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  • Writer's pictureR.D. Lieberman,Consultant

Even for Fraud Allegations, GAO Has No Jurisdicton Over Protest of Other Transaction Authority Procurements

The Government Accountability Office (“GAO”) recently dismissed a protest involving an Other Transaction Authority (“OTA”) procurement by the National Aeronautics and Space Administration (“NASA”).  Lunar Resources, Inc. B-421936, Nov. 13, 2003.  In this protest, Lunar Resources, Inc. (“LRI”) protested that Blue Origin, LLC was not entitled to award of a partnership proposal because it made fraudulent representations in its proposal.

The National Aeronautics and Space Act of 1958, 51 U.S.C. § 20113(e), authorizes NASA “to enter into and perform such contracts, leases, cooperative agreements or other transactions as may be necessary in the conduct of its work and on such terms as it may deem appropriate.”  (The Department of Defense also has OTA authority, found in 10 U.S.C. §2371).  This procurement sought proposals for lunar service infrastructure and in-space infrastructure.  However, the agreements awarded here were made pursuant to NASA’s OTA, and were not a competition subject to protest under the Federal Acquisition Regulation (“FAR”).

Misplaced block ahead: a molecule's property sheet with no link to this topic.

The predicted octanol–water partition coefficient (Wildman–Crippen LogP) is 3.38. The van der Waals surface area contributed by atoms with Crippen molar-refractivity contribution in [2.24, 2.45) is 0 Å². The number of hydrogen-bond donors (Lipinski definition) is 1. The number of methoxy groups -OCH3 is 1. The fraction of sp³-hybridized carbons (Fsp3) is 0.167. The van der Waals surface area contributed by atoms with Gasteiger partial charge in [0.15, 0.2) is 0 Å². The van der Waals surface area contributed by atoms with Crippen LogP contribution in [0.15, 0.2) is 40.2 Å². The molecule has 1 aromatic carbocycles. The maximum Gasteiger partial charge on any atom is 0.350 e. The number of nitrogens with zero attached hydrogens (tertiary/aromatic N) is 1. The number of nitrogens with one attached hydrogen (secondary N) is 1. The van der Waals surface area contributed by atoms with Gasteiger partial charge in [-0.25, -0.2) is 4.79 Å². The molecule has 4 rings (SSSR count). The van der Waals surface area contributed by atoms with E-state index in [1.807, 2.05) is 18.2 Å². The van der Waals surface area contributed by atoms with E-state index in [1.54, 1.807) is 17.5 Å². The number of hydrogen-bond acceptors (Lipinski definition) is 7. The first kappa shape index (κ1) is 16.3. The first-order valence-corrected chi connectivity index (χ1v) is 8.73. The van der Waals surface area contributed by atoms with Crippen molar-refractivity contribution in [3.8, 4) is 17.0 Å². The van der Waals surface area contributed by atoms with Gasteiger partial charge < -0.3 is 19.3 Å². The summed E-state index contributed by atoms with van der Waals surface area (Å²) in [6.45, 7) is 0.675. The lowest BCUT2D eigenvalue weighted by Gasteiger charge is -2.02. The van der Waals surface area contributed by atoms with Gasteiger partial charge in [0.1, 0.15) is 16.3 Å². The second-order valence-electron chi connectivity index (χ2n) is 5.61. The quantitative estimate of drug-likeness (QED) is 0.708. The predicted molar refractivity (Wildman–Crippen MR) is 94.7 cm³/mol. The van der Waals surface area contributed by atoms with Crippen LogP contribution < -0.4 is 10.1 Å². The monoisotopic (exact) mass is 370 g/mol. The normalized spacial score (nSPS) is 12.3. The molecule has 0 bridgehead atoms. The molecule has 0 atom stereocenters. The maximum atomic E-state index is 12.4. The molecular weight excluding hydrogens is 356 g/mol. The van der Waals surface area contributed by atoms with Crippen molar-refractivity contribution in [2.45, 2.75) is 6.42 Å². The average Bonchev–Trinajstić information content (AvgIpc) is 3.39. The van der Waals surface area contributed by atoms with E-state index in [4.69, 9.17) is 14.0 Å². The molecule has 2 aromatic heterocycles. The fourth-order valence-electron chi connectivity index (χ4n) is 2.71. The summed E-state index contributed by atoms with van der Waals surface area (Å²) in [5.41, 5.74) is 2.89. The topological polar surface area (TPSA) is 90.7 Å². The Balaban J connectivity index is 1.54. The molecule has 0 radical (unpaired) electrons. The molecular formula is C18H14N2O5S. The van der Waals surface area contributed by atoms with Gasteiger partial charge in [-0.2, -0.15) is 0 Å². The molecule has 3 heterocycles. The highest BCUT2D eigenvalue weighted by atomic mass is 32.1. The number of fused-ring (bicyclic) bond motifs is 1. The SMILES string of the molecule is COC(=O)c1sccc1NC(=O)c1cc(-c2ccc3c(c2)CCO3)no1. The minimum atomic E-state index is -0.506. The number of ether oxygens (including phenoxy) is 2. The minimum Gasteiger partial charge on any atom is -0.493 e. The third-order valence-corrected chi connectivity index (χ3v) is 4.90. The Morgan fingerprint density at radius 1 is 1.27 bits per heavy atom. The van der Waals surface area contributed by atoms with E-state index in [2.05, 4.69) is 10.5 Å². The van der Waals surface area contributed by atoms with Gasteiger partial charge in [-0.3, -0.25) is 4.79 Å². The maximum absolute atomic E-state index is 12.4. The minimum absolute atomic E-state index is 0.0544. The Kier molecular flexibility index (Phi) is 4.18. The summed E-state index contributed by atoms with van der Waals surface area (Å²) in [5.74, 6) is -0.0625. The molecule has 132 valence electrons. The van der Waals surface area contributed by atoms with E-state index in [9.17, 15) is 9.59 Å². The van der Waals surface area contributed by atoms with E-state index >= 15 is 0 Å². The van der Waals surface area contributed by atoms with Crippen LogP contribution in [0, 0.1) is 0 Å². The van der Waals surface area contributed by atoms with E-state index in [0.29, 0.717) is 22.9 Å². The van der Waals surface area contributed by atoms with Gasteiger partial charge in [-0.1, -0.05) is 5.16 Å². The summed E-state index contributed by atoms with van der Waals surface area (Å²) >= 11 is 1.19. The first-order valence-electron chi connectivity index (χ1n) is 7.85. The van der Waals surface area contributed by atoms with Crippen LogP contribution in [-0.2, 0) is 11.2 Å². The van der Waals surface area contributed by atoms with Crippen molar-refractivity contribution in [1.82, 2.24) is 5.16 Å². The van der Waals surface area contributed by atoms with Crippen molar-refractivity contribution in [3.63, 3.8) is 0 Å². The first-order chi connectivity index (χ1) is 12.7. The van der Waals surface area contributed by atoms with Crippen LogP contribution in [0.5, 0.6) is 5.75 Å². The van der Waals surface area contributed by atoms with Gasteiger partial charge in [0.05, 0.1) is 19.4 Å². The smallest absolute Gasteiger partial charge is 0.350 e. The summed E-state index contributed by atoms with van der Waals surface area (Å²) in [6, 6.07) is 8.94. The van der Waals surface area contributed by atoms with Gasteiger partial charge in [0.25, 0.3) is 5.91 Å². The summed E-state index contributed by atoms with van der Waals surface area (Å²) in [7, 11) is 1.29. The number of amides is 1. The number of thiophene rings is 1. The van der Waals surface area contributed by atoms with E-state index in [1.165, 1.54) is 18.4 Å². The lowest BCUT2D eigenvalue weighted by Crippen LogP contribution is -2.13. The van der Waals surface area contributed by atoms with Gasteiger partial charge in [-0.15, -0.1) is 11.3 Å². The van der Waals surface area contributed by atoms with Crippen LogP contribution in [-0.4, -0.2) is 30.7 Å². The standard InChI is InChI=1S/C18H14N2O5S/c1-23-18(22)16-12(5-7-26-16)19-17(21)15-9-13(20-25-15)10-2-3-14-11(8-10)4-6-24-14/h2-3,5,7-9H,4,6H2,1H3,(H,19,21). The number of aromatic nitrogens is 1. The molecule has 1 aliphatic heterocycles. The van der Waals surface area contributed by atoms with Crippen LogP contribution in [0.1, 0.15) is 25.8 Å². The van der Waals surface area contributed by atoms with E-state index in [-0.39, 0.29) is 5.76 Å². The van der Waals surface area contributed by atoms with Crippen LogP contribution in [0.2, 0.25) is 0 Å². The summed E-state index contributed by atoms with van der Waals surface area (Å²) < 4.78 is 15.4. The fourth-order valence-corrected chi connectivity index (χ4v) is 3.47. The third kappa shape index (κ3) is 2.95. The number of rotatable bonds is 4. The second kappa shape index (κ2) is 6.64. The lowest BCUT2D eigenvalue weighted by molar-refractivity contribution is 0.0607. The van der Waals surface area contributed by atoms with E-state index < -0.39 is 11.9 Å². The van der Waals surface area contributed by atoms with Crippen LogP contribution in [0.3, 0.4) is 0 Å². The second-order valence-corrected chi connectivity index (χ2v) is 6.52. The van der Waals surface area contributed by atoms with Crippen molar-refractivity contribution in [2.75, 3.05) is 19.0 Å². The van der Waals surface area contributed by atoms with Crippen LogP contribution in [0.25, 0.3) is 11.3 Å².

Under the Competition in Contracting Act of 1984 (“CICA”), the GAO may review alleged violations of procurement statutes and regulations by federal agencies in the award or proposed award of contracts for the procurement of goods and services, and solicitations leading to such award.  31 U.S.C. §§ 3551(1), 3552; 4 CFR §21.1(a). Where agencies have authority to enter into contracts or other transactions, contracts and agreements issued by these agencies under OTAs are not procurement contracts.  GAO generally will not review protests or awards in such cases.  The only exception to this general rule is that a timely pre-award protest alleging that the agency is improperly exercising its OTA to avoid using a procurement (FAR-based) contract, but should be acquired using a FAR-based contract.

The GAO dismissed LRI’s protest because it did not have jurisdiction to consider the allegation, specifically the allegation of fraudulent representations.

Takeaway.  Unless you meet the exception noted above, taking a protest of an OTA solicitation or award to the GAO will result in its dismissal. 


For other helpful suggestions on government contracting, visit:

Richard D. Lieberman’s FAR Consulting & Training at, and Mistakes in Government Contracting at


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